Sushi growth in grocery deli prepared foods section has been “fantastic” over the past decade, said Ed Romero, president of CEO of Hana Group, whose Hana Group US division supplies freshly made instore sushi to Whole Foods, Sam’s Club, Costco and other US retailers.

“It’s one of the top categories in prepared deli, behind sandwiches, wraps and salads but bigger than soups” and other categories, Romero said. “It went from being very niche to now very mainstream.”

There are several reasons for the huge growth, he said.

One is an increase in quality. High-end suppliers like Hana Group have always provided top retail partners like Whole Foods with premium sushi. But lower down the retail ranks, quality has traditionally been much more spotty.

That has changed significantly in recent years.

“If you look back, in the US, there was a pretty sizable different in the quality of the experience from top to bottom,” Romero said. “Our number one client is Whole Foods, and ours has always been very close to restaurant-quality. More traditional supermarkets were nowhere near that. But the last couple of years, our competitors have elevated their game.”

The “poor quality” sushi providers have been mostly weeded out of the grocery world, he added. The quality of the sushi being sold today in grocery stores is typically “good” or “great.”

Another reason for sushi’s popularity, Romero said, is the increase in demand for grab-and-go and hand-held foods.

“Sushi is very portable. You can eat it on the go, you can eat it with your fingers or chopsticks.”

A third major reason for the category’s big growth is its health profile. Sushi typically has clean ingredients, very few or no preservatives and is filled with fish, rice, vegetables and other healthy foods, Romero said.

Club store fit 

Hana Group’s most recent retail partnership in the US is with Sam’s Club, where Romero used to work.

The club store is a perfect fit for Hana Group, he said.

“One of the great things about the club channel is clubs are all about member value,” he said. “They offer either a great experience at a good price or a good experience at a fantastic price. We’re able to offer them premium product at a really good value, and it’s gone really well so far.”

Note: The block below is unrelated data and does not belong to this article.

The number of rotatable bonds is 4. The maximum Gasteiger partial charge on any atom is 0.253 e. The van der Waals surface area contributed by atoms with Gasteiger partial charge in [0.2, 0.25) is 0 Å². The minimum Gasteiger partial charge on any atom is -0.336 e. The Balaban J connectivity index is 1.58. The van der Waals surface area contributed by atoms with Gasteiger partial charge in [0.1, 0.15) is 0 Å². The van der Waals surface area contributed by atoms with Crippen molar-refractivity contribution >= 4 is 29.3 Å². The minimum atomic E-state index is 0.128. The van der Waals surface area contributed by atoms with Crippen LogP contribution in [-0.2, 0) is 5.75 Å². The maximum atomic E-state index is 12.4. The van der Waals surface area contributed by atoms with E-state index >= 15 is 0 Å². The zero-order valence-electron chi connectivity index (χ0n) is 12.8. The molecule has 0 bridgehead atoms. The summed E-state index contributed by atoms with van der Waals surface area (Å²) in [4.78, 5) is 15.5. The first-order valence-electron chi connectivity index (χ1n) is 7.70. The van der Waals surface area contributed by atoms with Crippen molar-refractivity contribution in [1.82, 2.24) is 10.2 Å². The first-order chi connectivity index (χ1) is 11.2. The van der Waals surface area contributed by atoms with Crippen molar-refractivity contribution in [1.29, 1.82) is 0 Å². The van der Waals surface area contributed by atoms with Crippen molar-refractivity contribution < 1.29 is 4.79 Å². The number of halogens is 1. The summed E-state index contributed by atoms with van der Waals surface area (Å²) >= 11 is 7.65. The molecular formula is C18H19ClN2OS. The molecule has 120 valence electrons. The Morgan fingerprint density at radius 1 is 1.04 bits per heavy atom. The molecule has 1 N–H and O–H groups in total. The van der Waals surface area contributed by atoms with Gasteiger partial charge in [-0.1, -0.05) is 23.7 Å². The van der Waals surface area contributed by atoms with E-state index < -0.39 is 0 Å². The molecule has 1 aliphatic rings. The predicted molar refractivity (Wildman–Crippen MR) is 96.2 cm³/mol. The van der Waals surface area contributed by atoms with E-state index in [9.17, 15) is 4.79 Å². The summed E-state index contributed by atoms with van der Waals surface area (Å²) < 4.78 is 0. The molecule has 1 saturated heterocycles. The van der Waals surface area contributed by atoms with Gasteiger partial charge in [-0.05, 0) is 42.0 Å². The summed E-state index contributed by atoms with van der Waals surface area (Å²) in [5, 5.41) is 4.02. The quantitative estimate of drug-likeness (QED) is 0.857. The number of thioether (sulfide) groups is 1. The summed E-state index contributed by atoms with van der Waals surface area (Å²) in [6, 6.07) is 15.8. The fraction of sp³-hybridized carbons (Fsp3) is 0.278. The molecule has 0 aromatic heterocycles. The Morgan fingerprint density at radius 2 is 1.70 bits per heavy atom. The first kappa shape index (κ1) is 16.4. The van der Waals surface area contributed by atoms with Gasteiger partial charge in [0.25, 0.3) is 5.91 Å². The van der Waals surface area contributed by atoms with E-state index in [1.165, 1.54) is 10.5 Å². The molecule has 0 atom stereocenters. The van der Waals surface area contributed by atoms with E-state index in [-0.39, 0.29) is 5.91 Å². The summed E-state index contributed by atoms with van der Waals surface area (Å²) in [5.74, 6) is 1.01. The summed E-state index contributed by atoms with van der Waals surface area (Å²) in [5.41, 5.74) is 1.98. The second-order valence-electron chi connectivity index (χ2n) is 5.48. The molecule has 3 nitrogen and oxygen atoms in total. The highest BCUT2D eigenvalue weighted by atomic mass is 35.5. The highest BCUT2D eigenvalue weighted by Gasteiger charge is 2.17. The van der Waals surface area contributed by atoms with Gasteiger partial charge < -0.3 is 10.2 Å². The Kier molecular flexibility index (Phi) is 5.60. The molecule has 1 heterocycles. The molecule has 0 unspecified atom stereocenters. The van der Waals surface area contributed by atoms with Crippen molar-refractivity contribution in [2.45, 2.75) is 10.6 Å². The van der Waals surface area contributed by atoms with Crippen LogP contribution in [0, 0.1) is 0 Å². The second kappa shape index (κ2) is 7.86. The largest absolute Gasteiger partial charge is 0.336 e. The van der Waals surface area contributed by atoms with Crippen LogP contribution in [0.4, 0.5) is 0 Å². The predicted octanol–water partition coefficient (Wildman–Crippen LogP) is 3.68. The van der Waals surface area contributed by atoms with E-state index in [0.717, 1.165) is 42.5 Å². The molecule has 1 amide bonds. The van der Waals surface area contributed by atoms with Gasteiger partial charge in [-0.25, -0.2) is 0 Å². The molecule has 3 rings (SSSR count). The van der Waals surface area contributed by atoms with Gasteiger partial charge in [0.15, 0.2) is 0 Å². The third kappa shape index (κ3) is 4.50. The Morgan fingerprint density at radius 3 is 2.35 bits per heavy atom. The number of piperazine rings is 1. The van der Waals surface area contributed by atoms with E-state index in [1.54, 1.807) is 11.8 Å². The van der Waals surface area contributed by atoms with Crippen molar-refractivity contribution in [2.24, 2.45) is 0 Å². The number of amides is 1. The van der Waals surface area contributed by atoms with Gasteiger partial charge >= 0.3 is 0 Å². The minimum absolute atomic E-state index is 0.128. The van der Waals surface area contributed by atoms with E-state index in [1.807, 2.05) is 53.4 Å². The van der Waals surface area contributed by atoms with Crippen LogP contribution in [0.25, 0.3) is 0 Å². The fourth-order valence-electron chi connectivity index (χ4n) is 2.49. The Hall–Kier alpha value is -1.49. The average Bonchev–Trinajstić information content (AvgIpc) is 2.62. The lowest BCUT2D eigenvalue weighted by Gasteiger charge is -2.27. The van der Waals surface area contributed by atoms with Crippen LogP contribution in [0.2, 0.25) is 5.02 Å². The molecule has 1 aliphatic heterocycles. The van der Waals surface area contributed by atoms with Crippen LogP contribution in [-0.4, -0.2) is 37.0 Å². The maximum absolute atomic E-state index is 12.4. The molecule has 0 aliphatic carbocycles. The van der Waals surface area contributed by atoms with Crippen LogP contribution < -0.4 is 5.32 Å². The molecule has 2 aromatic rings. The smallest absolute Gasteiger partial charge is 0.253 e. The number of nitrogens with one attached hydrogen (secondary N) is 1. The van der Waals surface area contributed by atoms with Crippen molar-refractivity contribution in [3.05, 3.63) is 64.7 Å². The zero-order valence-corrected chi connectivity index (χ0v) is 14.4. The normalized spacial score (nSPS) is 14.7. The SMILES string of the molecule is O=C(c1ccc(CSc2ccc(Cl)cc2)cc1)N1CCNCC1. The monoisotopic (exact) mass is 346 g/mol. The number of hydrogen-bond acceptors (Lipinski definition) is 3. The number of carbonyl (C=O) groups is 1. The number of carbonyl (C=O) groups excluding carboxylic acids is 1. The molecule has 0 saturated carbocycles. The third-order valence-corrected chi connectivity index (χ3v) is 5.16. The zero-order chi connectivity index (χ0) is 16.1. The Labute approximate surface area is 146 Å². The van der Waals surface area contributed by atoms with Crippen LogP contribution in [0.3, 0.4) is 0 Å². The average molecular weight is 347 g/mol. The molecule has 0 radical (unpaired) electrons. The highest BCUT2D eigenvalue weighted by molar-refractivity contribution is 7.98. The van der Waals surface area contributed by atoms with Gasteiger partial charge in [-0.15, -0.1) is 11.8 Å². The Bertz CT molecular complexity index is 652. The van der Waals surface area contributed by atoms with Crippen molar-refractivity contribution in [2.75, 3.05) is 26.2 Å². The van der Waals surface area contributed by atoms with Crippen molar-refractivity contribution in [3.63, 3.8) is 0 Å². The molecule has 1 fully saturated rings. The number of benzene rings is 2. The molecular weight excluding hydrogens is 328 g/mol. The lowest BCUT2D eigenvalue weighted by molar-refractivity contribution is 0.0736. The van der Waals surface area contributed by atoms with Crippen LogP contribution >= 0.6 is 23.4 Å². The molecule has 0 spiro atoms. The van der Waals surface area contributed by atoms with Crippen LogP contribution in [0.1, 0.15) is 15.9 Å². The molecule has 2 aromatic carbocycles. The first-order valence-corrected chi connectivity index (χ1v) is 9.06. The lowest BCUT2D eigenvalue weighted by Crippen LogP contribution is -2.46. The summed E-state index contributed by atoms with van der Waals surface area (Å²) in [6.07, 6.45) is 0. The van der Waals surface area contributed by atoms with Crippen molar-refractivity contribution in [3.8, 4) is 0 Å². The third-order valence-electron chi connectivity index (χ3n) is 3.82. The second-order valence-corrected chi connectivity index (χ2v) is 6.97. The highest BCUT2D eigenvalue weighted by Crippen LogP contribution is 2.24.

Especially in the past couple of years, Sam’s Club has really upped their quality on items like premium beef, seafood and wine, Romero said.

FujiSan is the other sushi provider for Sam’s Club, and they are another provider of excellent premium-quality sushi, he said.

“We have a lot of respect for them, and it’s not easy to replace them,” he said. “We’re less concerned with replacing them than with just being a really good provider. We’d love to be everywhere, but we’re focusing on being the best providers we can be in the stores we have.”

Hana Group’s other club store customers include BJ’s and some Costco stores, Romero said.

Sushi consumers love variety, Romero said. California rolls, spicy salmon and a handful of others continue to be industry standards, but there’s also lots of room for experimentation.

Regional differences can play a significant role in what sushi does well, where. West Coast retailers are much more likely to want raw product, whereas those in the East and Midwest often prefer cooked product.

Some retailers prefer more traditional fare, others are excited about fusions and other more adventurous products. Some Southwest retailers might, for instance, want sushi with hatch chiles. And Hana Group makes a “buckeye” sushi roll featuring local spices from the Midwest.

“The entry point is an avocado and cucumber roll, but once they’re in the category, they start branching out into other areas — sriracha or another trendy spice.”

Hana Group also works with its retail partners to switch up its programs with limited-time-offer products, which might be available for a month or a quarter, for example.

Quality over quantity

There’s much room for growth in the grocery prepared sushi category. But Hana Group is more focused on quality than quantity.

“Our model is, we don’t want be everywhere,” Romero said. “We’re really selective. We have a 20-year-plus partnership with Whole Foods, and we’re hoping to get a long-term deal with Sam’s Club. We’re interested in premium and long-term partnerships.”

Hana Group has a variety of different brands for its retail grocery operations. Some partners choose to go with an established Hana brand, others to develop their own unique brand identity with the company.

“We try to create a real custom experience for our customers,” Romero said.

Guaranteeing a premium product and experience for retail partners and consumers begins with ingredients, Romero said.

“We purchase all of ours direct, and we have our own warehouse in Allentown, and we have partners in the West and Midwest wo do the warehousing and logistics only. We have good control of the supply chain.”

The company’s US business is largely a franchisee business, but half of the company’s instore kiosks are managed by its own employees.”

“And our franchisees are not really independent franchisees,” Romero said. “We manage them very closely, which allows us to have really good oversight and training to ensure we delivery a high-quality experience every day.”

This article is an excerpt from the April 2024 issue of Supermarket Perimeter. You can read the entire Sushi feature and more in the digital edition here.